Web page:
Let's remember this operation id for now, we need it later. Ah, of course its too long to remember, maybe you paste it quickly into a text document or something?

🐼Sensitive data

Private keys are sensitive information which should never leave your computer, usually you want to keep them somewhere in a well protected place. For this tutorial it may not be that important though, you could delete that file again and generate a new one if you want. If you keep the file send-to-node will re-use it next time which is cool.

By the way, in p2panda it is important to have multiple keys for different applications, purposes or devices.

Query the field​

We've created a new field now, so we can also directly inspect it via the GraphQL playground of the aquadoggo node. For this you can just surf to http://localhost:2020/graphql and run the following query in the left area:

{
all_schema_field_definition_v1 {
meta {
documentId
}
fields {
name
type
}
}
}

Press the Play button in the middle and you will see the node's response appear in the right area. Here is the field document we've just created! And if you compare your Operation Id with the documentId you will see that they are the same.

Create timestamp field​

We looked into many details now when we've created that message field. This time we're doing something very similar, so we don't need to talk about anything new.

Let's create a second file, named 002-timestamp-field.json with the following content:

[1, 0, "schema_field_definition_v1", { "name": "timestamp", "type": "int" }]

It looks almost the same, just has a different name and type. This time we choose an integer type because we want our timestamp to be a regular Unix time number.

We create a new field document by sending this operation as well to the node:

cat 002-timestamp-field.json | cargo run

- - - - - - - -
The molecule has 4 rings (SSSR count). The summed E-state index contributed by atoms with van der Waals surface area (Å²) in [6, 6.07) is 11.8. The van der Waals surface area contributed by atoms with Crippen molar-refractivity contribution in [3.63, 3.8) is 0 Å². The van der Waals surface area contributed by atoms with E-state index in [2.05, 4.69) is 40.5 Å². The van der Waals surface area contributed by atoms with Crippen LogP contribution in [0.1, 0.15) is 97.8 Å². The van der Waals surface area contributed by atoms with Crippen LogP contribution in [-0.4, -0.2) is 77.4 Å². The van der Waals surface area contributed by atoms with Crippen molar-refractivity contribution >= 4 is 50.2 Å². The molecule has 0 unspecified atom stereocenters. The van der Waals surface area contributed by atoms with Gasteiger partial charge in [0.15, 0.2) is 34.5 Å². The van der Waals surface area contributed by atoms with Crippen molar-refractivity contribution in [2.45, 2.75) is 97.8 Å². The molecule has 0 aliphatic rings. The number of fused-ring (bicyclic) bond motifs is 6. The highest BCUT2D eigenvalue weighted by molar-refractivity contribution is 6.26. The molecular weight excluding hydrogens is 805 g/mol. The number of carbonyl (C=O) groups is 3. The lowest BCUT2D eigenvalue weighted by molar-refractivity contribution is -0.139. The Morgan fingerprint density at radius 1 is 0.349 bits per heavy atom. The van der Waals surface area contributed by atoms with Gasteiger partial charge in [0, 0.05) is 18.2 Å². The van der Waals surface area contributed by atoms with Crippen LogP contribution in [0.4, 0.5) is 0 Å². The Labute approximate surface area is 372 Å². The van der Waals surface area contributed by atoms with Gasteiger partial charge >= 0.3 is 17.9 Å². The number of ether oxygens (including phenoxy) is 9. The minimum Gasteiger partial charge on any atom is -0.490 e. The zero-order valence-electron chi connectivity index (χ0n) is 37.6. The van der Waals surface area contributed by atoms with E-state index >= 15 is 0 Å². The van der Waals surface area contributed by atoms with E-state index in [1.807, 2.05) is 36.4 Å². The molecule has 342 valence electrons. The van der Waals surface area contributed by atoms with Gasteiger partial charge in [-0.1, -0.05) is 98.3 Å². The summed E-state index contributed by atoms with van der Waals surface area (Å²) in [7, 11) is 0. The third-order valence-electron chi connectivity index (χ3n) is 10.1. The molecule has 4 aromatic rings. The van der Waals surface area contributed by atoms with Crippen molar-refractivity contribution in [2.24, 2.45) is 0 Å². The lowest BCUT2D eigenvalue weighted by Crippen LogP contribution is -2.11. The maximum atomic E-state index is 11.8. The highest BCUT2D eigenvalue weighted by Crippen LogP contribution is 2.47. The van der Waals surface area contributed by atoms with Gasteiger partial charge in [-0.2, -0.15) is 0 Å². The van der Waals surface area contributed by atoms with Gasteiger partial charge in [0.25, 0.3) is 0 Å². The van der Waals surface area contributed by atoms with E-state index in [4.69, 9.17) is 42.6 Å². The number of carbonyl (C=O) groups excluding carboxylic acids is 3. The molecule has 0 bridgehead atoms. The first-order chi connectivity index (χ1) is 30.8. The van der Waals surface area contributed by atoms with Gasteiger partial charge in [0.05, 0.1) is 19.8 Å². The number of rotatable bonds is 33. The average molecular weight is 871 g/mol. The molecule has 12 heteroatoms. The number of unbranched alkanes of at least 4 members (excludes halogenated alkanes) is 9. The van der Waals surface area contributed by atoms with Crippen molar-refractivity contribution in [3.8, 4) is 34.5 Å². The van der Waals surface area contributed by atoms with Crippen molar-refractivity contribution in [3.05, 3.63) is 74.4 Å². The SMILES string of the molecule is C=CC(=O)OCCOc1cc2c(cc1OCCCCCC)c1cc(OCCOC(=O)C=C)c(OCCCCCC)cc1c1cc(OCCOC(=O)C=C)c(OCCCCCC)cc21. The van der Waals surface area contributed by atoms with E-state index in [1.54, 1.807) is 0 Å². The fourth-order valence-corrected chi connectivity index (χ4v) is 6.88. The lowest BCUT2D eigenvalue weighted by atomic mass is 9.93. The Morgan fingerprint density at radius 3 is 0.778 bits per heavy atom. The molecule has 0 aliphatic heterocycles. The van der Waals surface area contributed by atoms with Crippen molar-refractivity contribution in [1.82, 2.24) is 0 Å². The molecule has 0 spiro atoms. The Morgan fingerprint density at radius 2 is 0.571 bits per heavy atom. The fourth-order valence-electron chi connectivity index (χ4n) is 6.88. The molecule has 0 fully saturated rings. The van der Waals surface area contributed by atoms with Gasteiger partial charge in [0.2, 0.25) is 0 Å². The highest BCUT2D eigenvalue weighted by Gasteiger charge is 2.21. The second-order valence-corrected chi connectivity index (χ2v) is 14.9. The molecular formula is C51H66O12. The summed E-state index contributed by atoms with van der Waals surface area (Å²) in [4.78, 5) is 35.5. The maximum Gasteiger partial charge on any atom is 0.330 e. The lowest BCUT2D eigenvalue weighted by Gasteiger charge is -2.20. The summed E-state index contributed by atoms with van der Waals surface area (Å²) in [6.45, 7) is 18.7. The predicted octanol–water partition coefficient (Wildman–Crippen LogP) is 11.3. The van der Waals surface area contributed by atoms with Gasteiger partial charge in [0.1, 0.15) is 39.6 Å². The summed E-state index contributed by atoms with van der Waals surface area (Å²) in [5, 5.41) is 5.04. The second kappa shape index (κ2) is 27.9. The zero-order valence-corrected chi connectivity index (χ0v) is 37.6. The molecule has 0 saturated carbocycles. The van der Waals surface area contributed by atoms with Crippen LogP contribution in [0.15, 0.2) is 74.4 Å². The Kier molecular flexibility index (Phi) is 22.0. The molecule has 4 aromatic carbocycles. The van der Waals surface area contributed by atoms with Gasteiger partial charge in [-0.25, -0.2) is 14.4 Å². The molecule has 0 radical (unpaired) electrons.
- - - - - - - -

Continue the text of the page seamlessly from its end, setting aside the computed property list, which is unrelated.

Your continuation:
You will get a similar output again when everything went fine. Keep a note of the Operation Id for this field, we need it in the next step.

Also, if you are curious, you can run the GraphQL query again and find out that there are two field documents now on your node.

Create chat schema​

Finally we want to create the actual schema! Here we define the name of the schema, give it a small description and refer to the fields we've created before.

🐧Tedious work?

We need to send three operations to create a schema, this is so much work! But remember, we're doing it with a very minimal send-to-node tool right now for the purpose of learning how it works under the hood or behind the scenes and so on.

Later there will be tools like fishyfish to create schemas in one step, they handle all of these requests automatically for you. Or you can write your own tool or scripts of course using the p2panda libraries.

We do this again by creating a new document named 003-chat-schema.json with the following operation inside:

[
1,
0,
"schema_definition_v1",
{
"description": "My first p2panda chat schema",
"fields": [
["<insert your `message` document id here>"],
["<insert your `timestamp` document id here>"]
],
"name": "chat"
}
]

This looks slightly different from the previous operations we were sending, but a couple of things are the same: We're again sending a CREATE operation, but this time using the schema_definition_v1 schema id which requires us to fill out the three fields: description, fields and name.

🐧Ordering of the fields

You would probably like to start with name as the first field, right? The ordering of the field names needs to be alphabetical though. You can try a different order, but the aquadoggo will reject it with a friendly error message telling you what order it expected the fields to be.

All of this is required to ensure an canonical encoding of operations.

Did you keep track of the document id's of your message and timestamp documents somewhere? Insert them in the placeholders in the .json file. If you don't have them anymore, you can also check the GraphQL playground using the same query we already tried before. It will give you the documentId of the two fields.